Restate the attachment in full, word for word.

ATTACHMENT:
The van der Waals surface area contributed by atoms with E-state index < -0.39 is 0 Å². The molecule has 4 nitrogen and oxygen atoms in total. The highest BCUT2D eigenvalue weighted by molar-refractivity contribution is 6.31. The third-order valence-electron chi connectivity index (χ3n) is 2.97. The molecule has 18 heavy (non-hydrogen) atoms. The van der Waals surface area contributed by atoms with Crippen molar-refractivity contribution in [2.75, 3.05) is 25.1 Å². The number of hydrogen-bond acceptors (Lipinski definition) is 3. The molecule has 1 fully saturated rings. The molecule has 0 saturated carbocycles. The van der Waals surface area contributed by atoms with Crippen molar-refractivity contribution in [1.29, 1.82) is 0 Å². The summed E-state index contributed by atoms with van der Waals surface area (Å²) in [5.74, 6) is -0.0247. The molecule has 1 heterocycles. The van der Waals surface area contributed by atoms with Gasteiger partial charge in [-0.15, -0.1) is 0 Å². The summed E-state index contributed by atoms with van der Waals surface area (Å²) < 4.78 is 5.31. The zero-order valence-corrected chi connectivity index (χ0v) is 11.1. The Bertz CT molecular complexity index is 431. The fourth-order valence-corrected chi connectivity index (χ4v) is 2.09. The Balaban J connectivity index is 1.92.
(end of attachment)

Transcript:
The van der Waals surface area contributed by atoms with E-state index < -0.39 is 0 Å². The molecule has 4 nitrogen and oxygen atoms in total. The highest BCUT2D eigenvalue weighted by molar-refractivity contribution is 6.31. The third-order valence-electron chi connectivity index (χ3n) is 2.97. The molecule has 18 heavy (non-hydrogen) atoms. The van der Waals surface area contributed by atoms with Crippen molar-refractivity contribution in [2.75, 3.05) is 25.1 Å². The number of hydrogen-bond acceptors (Lipinski definition) is 3. The molecule has 1 fully saturated rings. The molecule has 0 saturated carbocycles. The van der Waals surface area contributed by atoms with Crippen molar-refractivity contribution in [1.29, 1.82) is 0 Å². The summed E-state index contributed by atoms with van der Waals surface area (Å²) in [5.74, 6) is -0.0247. The molecule has 1 heterocycles. The van der Waals surface area contributed by atoms with Gasteiger partial charge in [-0.15, -0.1) is 0 Å². The summed E-state index contributed by atoms with van der Waals surface area (Å²) < 4.78 is 5.31. The zero-order valence-corrected chi connectivity index (χ0v) is 11.1. The Bertz CT molecular complexity index is 431. The fourth-order valence-corrected chi connectivity index (χ4v) is 2.09. The Balaban J connectivity index is 1.92.